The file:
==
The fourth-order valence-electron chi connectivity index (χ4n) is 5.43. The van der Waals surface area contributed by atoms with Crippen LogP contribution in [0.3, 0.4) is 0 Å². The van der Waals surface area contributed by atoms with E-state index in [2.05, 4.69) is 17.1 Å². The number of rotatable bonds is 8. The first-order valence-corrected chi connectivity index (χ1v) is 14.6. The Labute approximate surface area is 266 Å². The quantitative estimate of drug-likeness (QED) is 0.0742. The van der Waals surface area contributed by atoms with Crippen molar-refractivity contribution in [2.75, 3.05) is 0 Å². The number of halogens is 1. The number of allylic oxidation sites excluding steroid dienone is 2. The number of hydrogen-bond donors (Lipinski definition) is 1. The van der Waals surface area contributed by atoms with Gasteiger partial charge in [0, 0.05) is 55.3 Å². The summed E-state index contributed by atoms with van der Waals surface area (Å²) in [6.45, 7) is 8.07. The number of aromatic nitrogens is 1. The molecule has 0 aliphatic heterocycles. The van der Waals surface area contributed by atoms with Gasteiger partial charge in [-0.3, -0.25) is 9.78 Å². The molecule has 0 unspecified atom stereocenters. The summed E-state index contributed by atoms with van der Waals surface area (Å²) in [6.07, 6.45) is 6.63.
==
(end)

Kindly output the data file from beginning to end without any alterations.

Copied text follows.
The fourth-order valence-electron chi connectivity index (χ4n) is 5.43. The van der Waals surface area contributed by atoms with Crippen LogP contribution in [0.3, 0.4) is 0 Å². The van der Waals surface area contributed by atoms with E-state index in [2.05, 4.69) is 17.1 Å². The number of rotatable bonds is 8. The first-order valence-corrected chi connectivity index (χ1v) is 14.6. The Labute approximate surface area is 266 Å². The quantitative estimate of drug-likeness (QED) is 0.0742. The van der Waals surface area contributed by atoms with Crippen molar-refractivity contribution in [2.75, 3.05) is 0 Å². The number of halogens is 1. The number of allylic oxidation sites excluding steroid dienone is 2. The number of hydrogen-bond donors (Lipinski definition) is 1. The van der Waals surface area contributed by atoms with Gasteiger partial charge in [0, 0.05) is 55.3 Å². The summed E-state index contributed by atoms with van der Waals surface area (Å²) in [6.45, 7) is 8.07. The number of aromatic nitrogens is 1. The molecule has 0 aliphatic heterocycles. The van der Waals surface area contributed by atoms with Gasteiger partial charge in [-0.3, -0.25) is 9.78 Å². The molecule has 0 unspecified atom stereocenters. The summed E-state index contributed by atoms with van der Waals surface area (Å²) in [6.07, 6.45) is 6.63.